Which generator?

Imagine two (pseudo-) random number generators: , Gaussian with mean 0 and standard deviation 1, and , also Gaussian, but with mean 0.4 and standard deviation 2 (see figure 9).

A program chooses at random, with equal probability, or ; then the generator produces a number, that, rounded to the 7-th decimal digit, is . The question is, from which random generator does come from?

At this point, the problem is rather easy to solve, if we know the probability of each generator to give . They are54

from which we can calculate Bayes factor and weight of evidence:

Therefore, the observation of provides a slight evidence in favor of , no matter if this generator has very little probability to give , as it has very little probability to give any particular number.

What matters when comparing hypotheses is never, stated in general terms, the absolute probability . In particular, it doesn't make sense saying  is small because is small''.55 As a consequence, from a consistent probabilistic point of view, it makes no sense to test a single, isolated hypothesis, using funny arguments', like how far if from the peak of , or how large is the area below from to infinity. In particular, if two models give exactly the same probability to produce an observation, like the two points indicated by ' in fig. 9, the evidence provided by this observation is absolutely irrelevant [ JL'].

To get a bit familiar with the weight of evidence in favor of either hypothesis provided by different observations, the following table, reporting Bayes factors and JL's due to the integers between and , might be useful.

 JL 0
As we see from this table, and as we better understand from figure 9, numbers large in module are in favor of , and very large ones are in its strong favor. Instead, the numbers laying in the interval defined by the two points marked in the figure by a cross provide evidence in favor of . However, while individual pieces of evidence in favor of can only be weak (the maximum of JL is about 0.3, reached around , namely , to be precise, for which JL reaches 0.313), those in favor of the alternative hypothesis can be sometimes very large. It follows then that one gets easier convinced of rather than of .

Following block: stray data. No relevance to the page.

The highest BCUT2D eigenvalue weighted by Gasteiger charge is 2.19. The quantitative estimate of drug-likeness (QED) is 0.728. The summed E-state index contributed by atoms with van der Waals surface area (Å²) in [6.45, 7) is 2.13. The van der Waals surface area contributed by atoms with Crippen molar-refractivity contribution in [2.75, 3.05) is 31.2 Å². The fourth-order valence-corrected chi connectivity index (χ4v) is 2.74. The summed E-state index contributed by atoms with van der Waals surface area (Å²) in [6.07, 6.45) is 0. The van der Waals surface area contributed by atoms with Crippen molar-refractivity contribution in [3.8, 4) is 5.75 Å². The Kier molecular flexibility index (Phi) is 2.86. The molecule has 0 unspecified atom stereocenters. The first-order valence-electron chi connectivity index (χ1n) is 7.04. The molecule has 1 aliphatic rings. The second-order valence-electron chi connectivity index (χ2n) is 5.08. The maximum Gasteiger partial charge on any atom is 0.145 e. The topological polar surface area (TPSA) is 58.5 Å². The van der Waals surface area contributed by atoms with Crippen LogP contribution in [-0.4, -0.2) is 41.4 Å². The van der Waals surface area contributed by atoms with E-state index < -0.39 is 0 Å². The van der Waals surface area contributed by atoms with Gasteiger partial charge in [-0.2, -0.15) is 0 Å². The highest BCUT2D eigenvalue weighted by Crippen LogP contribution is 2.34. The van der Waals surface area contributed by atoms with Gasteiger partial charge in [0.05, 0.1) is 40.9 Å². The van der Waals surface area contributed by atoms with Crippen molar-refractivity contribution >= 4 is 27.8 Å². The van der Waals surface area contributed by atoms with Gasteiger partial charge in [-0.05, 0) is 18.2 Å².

We can check this by a little simulation. We choose a model, extract 50 random variables and analyze the data as if we didn't know which generator produced them, although considering and equally likely. We expect that, as we go on with the extractions, the pieces of evidence accumulate until we possibly reach a level of practical certainty. Obviously, the individual pieces of evidence do not provide the same JL, and also the sign can fluctuate, although we expect more positive contributions if the points are generated by and the other way around if they came from . Therefore, as a function of the number of extractions the accumulated weight of evidence follows a kind of asymmetric random walk (imagine the JL indicator fluctuating as the simulated experiment goes on, but drifting in average' in one direction).

Figure 10 shows 200 inferential stories, half per generator. We see that, in general, we get practically sure of the model after a couple of dozens of extractions. But there are also cases in which we need to wait longer before we can feel enough sure on one hypothesis.

It is interesting to remark that the leaning in favor of each hypothesis grows, in average, linearly with the number of extractions. That is, a little piece of evidence, which is in average positive for and negative for , is added after each extraction. However, around the average trend, there is a large varieties of individual inferential histories. They all start at JL for , but in practice there are no two identical trajectories'. All together they form a kind of fuzzy band', whose effective width' grows also with the number of extractions, but not linearly. The widths grows as the square root of .56This is the reason why, as increases, the bands tend to move away from the line JL. Nevertheless, individual trajectories can exhibit very irregular'57 behaviors as we can also see in figure 10.

Giulio D'Agostini 2010-09-30